iTeddy - the stripper bear that flashes a multimedia device.
From Mom to little Johnny:
From Mom to Dad:
[X ‐ Image censored by wife]
During Imran Hakim's pitch to the Dragons, Imran claimed his Teddy was patented. Seriously? I recall having a tinkle-tinkle Teddy as a kid. Can't quite recall the name, because in those days toy makers were not big on branding. Why go with something catchy like iTeddy, when you can say more with more, like "Bantam Brown Plush Musical Teddy Bear Wind Up Music Box Stuffed". Yes, that's apparently what my cuddly little head-bobbing bear was called - thanks to a Google search:
Theo Paphitis made his investment offer conditional "that the patent stands up". But, in the end, Imran walked away with £140,000 from Theo and Peter Jones in return for 40% equity, and made it as "Dragons' Den's first investment millionaire".
But, what happened to the iTeddy patent? Well, Theo and Peter were well and truly duped. True, Imran filed a patent:
But then again, anyone can "file" a patent for anything. The rub lies in getting it granted.
Imran's patent claimed:
"An interactive toy comprising a body portion, personal media file playing functionality and a control panel, wherein the personal media file playing functionality is located within the interior of the body portion of the toy, and the control panel forms a part of the exterior surface of the body portion of the toy."
I know what you are thinking: why do patent attorneys need to study and practise so long to qualify to write stuff like this? Even the drawing looks more technical - at least the draftsman had to draw lines connecting the numbers and thingies.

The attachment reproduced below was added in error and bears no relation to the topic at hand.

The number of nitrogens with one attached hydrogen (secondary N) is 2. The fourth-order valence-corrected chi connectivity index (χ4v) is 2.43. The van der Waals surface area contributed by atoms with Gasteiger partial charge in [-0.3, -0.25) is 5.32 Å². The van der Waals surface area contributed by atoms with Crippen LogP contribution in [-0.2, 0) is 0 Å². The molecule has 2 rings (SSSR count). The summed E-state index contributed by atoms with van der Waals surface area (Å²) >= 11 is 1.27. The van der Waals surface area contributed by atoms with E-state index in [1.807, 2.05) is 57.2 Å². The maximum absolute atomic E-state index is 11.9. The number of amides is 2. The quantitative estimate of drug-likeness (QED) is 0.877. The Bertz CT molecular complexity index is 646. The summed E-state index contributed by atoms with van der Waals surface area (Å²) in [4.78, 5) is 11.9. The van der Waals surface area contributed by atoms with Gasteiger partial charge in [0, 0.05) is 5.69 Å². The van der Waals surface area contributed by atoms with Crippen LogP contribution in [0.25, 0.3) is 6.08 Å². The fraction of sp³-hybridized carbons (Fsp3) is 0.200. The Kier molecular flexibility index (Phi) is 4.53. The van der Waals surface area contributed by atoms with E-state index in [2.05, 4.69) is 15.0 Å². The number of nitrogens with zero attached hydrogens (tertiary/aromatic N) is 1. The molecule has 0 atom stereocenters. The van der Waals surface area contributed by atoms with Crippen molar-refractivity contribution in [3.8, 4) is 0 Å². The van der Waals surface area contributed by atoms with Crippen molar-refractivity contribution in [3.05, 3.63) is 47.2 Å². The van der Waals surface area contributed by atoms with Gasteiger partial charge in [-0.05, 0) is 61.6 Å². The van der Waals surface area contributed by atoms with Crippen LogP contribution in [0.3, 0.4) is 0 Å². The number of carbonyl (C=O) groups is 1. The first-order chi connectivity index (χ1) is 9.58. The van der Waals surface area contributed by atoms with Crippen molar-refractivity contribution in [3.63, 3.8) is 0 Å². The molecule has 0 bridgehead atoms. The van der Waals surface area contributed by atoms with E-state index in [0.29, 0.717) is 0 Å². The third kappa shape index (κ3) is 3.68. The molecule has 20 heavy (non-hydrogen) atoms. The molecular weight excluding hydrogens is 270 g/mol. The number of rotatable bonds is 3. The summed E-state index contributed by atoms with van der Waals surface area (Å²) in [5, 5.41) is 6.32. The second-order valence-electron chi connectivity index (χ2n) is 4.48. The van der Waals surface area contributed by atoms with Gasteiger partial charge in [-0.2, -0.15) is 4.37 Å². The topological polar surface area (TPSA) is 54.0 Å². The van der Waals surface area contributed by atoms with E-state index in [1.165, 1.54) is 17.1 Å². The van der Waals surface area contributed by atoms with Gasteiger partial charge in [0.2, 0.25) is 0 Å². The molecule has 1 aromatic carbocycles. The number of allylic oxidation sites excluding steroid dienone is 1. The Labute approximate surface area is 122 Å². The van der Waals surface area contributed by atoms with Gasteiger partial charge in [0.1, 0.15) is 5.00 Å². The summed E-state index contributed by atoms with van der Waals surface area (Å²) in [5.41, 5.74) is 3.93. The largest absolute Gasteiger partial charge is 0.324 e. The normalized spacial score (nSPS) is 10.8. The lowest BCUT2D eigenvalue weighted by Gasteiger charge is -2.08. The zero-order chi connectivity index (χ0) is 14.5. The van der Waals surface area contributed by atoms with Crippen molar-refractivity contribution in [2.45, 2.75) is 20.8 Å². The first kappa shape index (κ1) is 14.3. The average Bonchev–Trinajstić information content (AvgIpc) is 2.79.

The iTeddy Dragons' Den episode was first aired on 14 February 2007. Fortunately, for Imran the first patent examination report was only issued on 30 June 2009:
You're reading it right: None of the claims are "novel", and none of the claims are "inventive". Fifteen penalty shots - all wide. I bet the examiner also had a Bantam Brown Plush Musical Teddy Bear Wind Up Music Box Stuffed. But, clearly he also couldn't recall the name of his cuddly musical Teddy with the Maharashtra Indian head bob. Instead, he referred to the following earlier patented cuddly bears:
With the stuffing pulled from his iTeddy patent hopes, Imran abandoned all patent dreams. Strangely, he did not file any design registrations to prevent others from copying his £60 thalidomide stripper bear. Instead Imran went "all in" on black - trademarks … and generated global iTeddy sales of £11m per year.
The problem is that in 2016 the UK Trademarks Office even refused Apple a trademark for "iWATCH".
Cautionary tale message: to close a deal on Dragons' and make it big out there, who needs registered intellectual property? Just say you've got it!
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